Yet my real life was first of of a family man, a husband and father; and secondly someone engaged in a creative exploration of philosophy and science; and this was in practice - and by my conviction of the heart - far more important to me than the idea of solitary, ascetic striving for communion.

5. The current situation

About four years ago I developed a solid conviction that the Mormon religion was true, and the distinctive theology was a valid Christian theory.

(I regard the Christian religion as separate from the theories about it - and theology and metaphysics are ultimate theories about Christianity - so none are true in the same sense as the religion is true - all are at least somewhat partial and distorted by our human limitations. So Mormonisn is - for me - the best and truest; but I regard several other theologies - some extremely different - as equally Christian.)

But my meditative practice has been influenced mainly by William Arkle, then Owen Barfield, then (via Barfield, mostly) by Rudolf Steiner; in particular I now strive for a meditation in which I remain fully alter, conscious, self-aware, purposive...

In sum, I am trying to meditate by thinking - and to make this thinking align with my deepest self and include all possibilities.

I strive for a thinking which is an active process that moves fluidly between the external perceptions via the senses, internal perceptions (feelings), memories, and (vitally) that direct knowledge which enters thinking from super-sensory, extra-perceptual sources. 

My conviction is that - to the extent my motivations are Good - then this kind of meditative thinking is also Good; and has an unbounded scope for discerning truth, beauty and virtue.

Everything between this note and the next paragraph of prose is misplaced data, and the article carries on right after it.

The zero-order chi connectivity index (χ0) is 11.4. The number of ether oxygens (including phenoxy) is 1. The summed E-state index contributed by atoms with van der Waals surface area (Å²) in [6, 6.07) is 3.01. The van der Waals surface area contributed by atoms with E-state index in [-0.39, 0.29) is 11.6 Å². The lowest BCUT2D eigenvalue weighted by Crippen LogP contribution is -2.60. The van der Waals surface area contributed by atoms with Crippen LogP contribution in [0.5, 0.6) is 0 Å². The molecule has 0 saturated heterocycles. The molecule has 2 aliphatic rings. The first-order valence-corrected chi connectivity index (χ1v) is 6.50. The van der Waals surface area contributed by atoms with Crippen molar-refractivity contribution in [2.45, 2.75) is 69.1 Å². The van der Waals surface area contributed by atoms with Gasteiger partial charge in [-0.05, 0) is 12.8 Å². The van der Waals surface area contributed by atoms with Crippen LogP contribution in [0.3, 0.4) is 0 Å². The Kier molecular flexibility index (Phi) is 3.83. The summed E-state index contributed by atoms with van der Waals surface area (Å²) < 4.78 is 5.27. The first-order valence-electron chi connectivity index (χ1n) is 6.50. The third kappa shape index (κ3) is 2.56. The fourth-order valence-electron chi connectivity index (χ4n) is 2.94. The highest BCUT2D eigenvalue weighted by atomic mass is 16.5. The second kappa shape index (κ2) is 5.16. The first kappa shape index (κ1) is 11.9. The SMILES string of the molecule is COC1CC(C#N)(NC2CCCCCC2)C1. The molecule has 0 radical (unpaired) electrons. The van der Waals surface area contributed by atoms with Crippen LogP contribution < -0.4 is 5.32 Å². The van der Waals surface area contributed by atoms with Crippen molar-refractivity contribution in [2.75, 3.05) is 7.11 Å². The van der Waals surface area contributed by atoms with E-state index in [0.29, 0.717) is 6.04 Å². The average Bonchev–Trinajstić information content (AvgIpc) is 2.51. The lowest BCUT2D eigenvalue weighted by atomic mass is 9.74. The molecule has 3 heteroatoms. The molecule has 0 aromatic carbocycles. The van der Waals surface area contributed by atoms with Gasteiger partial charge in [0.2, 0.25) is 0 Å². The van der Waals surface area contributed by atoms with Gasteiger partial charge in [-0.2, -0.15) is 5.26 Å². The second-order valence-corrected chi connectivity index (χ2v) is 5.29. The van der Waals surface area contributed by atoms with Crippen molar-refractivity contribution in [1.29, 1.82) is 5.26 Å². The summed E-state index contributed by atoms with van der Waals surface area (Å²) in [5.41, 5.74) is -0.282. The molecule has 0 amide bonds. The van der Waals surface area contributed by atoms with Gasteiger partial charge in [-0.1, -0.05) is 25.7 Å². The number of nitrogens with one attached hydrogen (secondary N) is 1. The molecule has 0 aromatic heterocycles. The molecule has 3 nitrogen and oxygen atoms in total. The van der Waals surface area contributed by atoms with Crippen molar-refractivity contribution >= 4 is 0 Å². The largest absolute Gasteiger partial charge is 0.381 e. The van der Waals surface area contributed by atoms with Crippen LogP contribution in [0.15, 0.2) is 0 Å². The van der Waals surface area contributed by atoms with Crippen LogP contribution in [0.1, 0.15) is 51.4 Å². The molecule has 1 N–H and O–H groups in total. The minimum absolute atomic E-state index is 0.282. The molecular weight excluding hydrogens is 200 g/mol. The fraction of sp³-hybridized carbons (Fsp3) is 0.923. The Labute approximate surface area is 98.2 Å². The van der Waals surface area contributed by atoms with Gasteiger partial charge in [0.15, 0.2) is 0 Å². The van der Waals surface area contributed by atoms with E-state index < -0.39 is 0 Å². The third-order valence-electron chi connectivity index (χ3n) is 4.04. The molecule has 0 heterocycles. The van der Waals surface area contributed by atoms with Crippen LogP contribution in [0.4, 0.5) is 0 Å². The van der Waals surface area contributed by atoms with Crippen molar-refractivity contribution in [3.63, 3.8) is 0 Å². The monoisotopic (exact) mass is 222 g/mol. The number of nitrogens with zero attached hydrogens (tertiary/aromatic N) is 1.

There are no limits to what this thinking can do, in principle. By it we may know everything which can be known (this 'everything' does not, however, include the content of other agents minds, nor of God's mind, except insofar as these are purposively shared by them.)

So my meditation operates from a belief in the potential for absolute freedom and agency of the thinking mind.

My actual practice is that such thinking can only be attained sometimes and for short periods; and that it tends to be contaminated by my own evil motivations (ranging widely and including a desire for power or prestige, to pride - to a desire for present pleasure and the tendency for seeking wish-fulfilment rather than reality).

I have not found any 'method' for this meditation - except that it is sometimes helped by reflective note-taking and reading (sitting at a table, or lying on a bed propped up on an elbow), and by ambling walks though areas I find sympathetic (which luckily includes several walks near to my home, and many more in the countryside nearby).

In two words, what I am now seeking, primarily, is exactly Owen Barfield's concept of Final Participation (as described, for instance, in his book Saving the Appearances) - and my understanding is that Final Participation is actually the divine mode of thinking (which is why it is 'final') - therefore seeking FP is the path of theosis appropriate to my metaphysical and theological understanding of Christianity.

No comments: